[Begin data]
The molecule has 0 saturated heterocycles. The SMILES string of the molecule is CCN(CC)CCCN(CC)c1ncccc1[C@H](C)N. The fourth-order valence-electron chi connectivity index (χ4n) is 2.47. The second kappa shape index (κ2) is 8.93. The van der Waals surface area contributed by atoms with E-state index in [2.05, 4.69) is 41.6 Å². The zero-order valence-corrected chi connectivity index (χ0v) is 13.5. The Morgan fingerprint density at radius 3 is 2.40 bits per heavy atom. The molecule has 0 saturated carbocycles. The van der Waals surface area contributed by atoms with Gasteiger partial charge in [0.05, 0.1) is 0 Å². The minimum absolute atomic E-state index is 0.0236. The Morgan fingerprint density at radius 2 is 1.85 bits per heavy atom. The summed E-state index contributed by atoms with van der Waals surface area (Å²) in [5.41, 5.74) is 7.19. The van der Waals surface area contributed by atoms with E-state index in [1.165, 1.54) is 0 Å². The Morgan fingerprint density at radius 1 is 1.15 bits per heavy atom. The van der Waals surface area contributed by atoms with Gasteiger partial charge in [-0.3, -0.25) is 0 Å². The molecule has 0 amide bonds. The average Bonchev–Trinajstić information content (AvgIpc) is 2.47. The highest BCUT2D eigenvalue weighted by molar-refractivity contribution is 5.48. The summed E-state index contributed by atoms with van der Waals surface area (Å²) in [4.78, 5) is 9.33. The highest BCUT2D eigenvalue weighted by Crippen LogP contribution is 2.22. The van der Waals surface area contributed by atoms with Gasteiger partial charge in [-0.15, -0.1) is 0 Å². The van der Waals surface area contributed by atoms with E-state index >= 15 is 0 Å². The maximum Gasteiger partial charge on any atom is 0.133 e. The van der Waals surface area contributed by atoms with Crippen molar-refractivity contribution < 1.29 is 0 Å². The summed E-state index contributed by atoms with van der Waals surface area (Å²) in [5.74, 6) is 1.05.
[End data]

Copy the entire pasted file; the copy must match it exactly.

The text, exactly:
The molecule has 0 saturated heterocycles. The SMILES string of the molecule is CCN(CC)CCCN(CC)c1ncccc1[C@H](C)N. The fourth-order valence-electron chi connectivity index (χ4n) is 2.47. The second kappa shape index (κ2) is 8.93. The van der Waals surface area contributed by atoms with E-state index in [2.05, 4.69) is 41.6 Å². The zero-order valence-corrected chi connectivity index (χ0v) is 13.5. The Morgan fingerprint density at radius 3 is 2.40 bits per heavy atom. The molecule has 0 saturated carbocycles. The van der Waals surface area contributed by atoms with Gasteiger partial charge in [0.05, 0.1) is 0 Å². The minimum absolute atomic E-state index is 0.0236. The Morgan fingerprint density at radius 2 is 1.85 bits per heavy atom. The summed E-state index contributed by atoms with van der Waals surface area (Å²) in [5.41, 5.74) is 7.19. The van der Waals surface area contributed by atoms with E-state index in [1.165, 1.54) is 0 Å². The Morgan fingerprint density at radius 1 is 1.15 bits per heavy atom. The van der Waals surface area contributed by atoms with Gasteiger partial charge in [-0.3, -0.25) is 0 Å². The molecule has 0 amide bonds. The average Bonchev–Trinajstić information content (AvgIpc) is 2.47. The highest BCUT2D eigenvalue weighted by molar-refractivity contribution is 5.48. The summed E-state index contributed by atoms with van der Waals surface area (Å²) in [4.78, 5) is 9.33. The highest BCUT2D eigenvalue weighted by Crippen LogP contribution is 2.22. The van der Waals surface area contributed by atoms with Gasteiger partial charge in [-0.15, -0.1) is 0 Å². The van der Waals surface area contributed by atoms with E-state index >= 15 is 0 Å². The maximum Gasteiger partial charge on any atom is 0.133 e. The van der Waals surface area contributed by atoms with Crippen molar-refractivity contribution < 1.29 is 0 Å². The summed E-state index contributed by atoms with van der Waals surface area (Å²) in [5.74, 6) is 1.05.